Throughout SurviveWhatever we’ll be doing things that require glue. If glue can’t be scavenged in your scenario, you’re going to need to figure out how to make your own.
Pitch Glue: Requires Charcoal and Pine Trees.
In the wild, Pine trees are a valuable resource. You can make cordage out of the roots, you can make a tea from the needles that, while it may not taste fantastic, will have some nutritional value, and the sap (pitch, tar) has no shit, like seven trillion uses. Pine is a sappy tree, it will ooze sap from wounds that will harden into a resin and is easily collected. Pine resin, pitch, is moderately flammable, and can be used as an accelerant in low intensity fires for short bright bursts of heat.
Pitch glue is made by mixing one part crushed (powdered) charcoal, and 2-3 parts pine sap. First crush your charcoal into a fine powder, and heat your pine sap in a fireproof container (Clay pot, metal pan, etc) until it is fairly viscous. Add your charcoal and stir. As it cools it will harden, and bind whatever you need glued. Reheating it will loosen the bond, meaning you can make a large batch of it all at once and heat it as you need it. Pitch glue is sufficient for simple tasks like arrow-making. Large clumps of pitch glue are also effective as a kind of bush-craft napalm. Pine sap is also has limited applications for waterproofing.
The downside to pitch is how ridiculously sticky it is, and it’s a bitch to get off skin.
Hide Glue: Requires Raw Hide and Boiling
Hide glue is a stronger than pitch glue, and won’t break down when you heat it, instead, it will break down if soaked in water.
It’s really simple. Take clean rawhide, soak it in water, and boil it. Keep boiling it until it breaks down into a goo. Strain off the water to separate the goo, and pour the goo out onto a slab. As it dries, it will harden into a resin that can be chipped and flaked. So do that, crushing it into granules for storage. When you need to glue shit, you can soften the flakes in warm water until they liquify, and as they dry they will adhere. There are lots of recipes for hide glue, but this is the easiest, most rudimentary method, that will yield a reasonable amount of a somewhat useful glue.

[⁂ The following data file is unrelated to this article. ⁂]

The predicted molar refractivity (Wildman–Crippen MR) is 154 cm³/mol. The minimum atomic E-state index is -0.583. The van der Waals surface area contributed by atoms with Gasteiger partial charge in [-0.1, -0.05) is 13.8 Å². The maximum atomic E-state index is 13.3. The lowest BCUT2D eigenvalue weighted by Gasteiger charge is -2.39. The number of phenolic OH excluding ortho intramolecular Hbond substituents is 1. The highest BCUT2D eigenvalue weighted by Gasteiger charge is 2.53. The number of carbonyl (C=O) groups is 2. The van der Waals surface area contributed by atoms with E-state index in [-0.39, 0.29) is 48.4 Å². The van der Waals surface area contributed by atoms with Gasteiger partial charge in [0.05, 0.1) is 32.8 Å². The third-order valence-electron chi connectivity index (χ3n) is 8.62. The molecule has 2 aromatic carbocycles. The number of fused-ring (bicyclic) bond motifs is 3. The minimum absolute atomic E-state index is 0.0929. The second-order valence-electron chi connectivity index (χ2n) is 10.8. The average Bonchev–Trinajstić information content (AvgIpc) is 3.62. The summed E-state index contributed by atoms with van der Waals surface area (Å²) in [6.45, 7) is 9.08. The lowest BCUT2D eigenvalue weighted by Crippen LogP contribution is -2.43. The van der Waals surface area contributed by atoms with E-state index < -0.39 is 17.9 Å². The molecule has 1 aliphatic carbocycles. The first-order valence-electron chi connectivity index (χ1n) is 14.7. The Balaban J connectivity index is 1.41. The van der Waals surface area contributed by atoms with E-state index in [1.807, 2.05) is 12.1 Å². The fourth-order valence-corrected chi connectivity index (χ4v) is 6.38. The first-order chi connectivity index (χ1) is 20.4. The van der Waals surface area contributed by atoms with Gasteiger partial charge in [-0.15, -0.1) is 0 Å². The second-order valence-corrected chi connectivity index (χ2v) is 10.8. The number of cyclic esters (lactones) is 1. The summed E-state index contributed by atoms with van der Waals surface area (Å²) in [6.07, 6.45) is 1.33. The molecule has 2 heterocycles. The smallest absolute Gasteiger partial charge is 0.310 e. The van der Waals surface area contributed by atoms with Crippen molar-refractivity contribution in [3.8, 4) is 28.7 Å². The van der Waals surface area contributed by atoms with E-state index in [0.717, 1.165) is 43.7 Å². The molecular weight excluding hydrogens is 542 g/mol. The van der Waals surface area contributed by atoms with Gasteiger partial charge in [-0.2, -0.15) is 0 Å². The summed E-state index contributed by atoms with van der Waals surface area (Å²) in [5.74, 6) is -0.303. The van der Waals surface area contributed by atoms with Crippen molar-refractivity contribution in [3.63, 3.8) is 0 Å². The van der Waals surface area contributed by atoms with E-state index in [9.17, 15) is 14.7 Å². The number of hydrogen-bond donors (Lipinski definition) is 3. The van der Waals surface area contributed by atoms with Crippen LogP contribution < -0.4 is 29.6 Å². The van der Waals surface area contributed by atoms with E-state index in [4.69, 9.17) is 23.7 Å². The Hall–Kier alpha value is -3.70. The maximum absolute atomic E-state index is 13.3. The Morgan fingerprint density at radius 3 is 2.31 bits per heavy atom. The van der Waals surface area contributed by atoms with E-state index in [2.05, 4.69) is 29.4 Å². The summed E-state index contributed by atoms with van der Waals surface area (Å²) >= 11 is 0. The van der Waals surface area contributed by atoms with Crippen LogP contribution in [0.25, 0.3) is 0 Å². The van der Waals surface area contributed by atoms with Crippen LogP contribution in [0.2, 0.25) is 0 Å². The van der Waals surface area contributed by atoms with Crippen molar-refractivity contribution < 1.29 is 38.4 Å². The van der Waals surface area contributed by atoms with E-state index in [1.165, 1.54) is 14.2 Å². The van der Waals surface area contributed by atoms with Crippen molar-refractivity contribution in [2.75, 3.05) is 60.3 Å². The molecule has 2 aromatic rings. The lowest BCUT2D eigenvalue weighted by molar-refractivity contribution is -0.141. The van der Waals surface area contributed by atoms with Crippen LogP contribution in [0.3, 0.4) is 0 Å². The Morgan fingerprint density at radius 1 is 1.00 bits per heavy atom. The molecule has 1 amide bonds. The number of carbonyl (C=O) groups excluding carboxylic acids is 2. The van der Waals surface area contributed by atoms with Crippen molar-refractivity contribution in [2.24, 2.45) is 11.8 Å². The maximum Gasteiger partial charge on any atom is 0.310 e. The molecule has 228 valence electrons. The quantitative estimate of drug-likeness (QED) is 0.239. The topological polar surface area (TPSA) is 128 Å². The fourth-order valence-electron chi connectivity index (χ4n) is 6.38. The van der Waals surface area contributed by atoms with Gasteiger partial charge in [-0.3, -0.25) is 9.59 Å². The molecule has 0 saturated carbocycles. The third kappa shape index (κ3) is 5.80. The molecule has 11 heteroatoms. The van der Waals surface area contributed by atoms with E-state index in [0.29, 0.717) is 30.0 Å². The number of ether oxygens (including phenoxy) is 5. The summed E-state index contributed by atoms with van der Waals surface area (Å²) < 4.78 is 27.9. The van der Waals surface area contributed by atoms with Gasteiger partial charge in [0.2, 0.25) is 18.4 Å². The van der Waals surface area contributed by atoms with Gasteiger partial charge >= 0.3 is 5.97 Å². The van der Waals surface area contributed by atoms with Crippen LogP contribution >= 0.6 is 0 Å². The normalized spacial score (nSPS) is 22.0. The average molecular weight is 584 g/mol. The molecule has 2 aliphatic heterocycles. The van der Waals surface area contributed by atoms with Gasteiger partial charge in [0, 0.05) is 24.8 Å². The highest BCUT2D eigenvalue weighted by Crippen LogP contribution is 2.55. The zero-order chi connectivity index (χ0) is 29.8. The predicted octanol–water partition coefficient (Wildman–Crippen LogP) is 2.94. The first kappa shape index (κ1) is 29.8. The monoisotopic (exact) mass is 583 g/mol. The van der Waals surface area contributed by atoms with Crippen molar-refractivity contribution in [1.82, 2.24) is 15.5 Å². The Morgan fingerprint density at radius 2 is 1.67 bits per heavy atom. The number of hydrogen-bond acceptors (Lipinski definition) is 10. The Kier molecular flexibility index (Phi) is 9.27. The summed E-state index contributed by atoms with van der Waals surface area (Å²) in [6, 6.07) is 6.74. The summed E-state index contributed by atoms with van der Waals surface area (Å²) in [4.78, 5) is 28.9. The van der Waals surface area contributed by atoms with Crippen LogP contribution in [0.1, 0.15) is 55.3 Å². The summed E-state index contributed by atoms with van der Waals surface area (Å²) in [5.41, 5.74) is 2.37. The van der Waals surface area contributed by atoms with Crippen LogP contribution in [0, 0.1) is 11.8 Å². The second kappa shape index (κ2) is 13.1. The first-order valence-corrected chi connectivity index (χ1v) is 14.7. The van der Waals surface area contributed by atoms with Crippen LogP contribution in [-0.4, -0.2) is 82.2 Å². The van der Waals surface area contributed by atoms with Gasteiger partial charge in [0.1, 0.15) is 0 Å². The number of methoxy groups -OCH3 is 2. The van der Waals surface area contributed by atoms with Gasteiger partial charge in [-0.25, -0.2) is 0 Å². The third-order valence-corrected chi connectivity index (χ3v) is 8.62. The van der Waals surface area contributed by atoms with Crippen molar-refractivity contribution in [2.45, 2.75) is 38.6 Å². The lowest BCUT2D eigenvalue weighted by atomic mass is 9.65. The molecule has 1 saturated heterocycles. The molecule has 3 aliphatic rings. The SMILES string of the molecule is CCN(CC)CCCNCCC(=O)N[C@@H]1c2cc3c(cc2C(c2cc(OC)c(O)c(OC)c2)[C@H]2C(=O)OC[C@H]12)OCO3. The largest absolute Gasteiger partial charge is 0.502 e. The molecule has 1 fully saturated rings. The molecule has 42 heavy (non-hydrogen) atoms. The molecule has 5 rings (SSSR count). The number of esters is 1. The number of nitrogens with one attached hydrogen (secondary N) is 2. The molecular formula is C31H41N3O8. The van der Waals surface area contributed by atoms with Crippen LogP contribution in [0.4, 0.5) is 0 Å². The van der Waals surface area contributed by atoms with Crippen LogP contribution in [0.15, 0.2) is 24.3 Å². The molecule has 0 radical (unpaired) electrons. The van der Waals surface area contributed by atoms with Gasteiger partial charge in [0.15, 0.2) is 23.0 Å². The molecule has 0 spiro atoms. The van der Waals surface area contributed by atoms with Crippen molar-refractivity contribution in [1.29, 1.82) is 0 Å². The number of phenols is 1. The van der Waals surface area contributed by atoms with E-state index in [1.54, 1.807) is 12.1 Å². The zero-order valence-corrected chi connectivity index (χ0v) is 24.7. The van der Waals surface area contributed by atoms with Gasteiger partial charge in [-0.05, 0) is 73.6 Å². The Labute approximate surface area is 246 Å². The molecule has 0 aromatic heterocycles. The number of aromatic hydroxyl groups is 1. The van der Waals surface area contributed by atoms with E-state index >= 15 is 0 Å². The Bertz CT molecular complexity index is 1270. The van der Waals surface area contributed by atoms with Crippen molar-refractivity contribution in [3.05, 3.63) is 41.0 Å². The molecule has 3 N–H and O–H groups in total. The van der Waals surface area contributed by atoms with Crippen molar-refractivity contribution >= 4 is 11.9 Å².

The most effective process for making hide glue involves a bit more. You’ll need Lime, (the product of burning limestone, not the fruit) and some of the stomach acid of the animal who’s hide you’re breaking down. So first, you carefully treat the hide by soaking it in a solution of water and lime, which over time will break the hide down, after a few hours, rinse the hide to remove excess lime and, in clean water add a splash of acid to neutralize the remaining lime, gradually raise the temperature. The hide will begin to gel as the water heats up, and the gel can be drawn off and allowed to harden.
Hoof Glue: Requires acid
The strongest of the nature glues, bone and hoof glue is great for hot wood-on-wood action, making sturdy tools, sealing glass into frames, stiffening rope for bow strings, and lots of other stuff. Hoof glue is made by crushing your hooves into small chunks, mixing them with a small amount of acid (the stomach acids of your hoofed animal will work) and boiling the whole thing. Like other glues, Hoof glue hardens as it dries and can be stored in granules until needed, reactivated by hot water. It is not water proof, and will not become brittle as it dries, like hide or pitch glue.
Animal glue can be stored in granules or in powder form, but pitch glue is typically stored in large hunks. Pitch glue is good for water proofing, roofing, and simple tool making. Hide Glue is good for rough bushcraft, trap making, and simple furniture. Hoof glue is typically used for high quality wood working and strengthening fibers, but has the widest applications and the greatest durability.
Other glues can be made from bone (similar methodology to hoof glue), derived from petroleum, or made from more complex chemical reactions which I haven’t learned or figured out how to explain yet, so we’ll leave those off the list for now.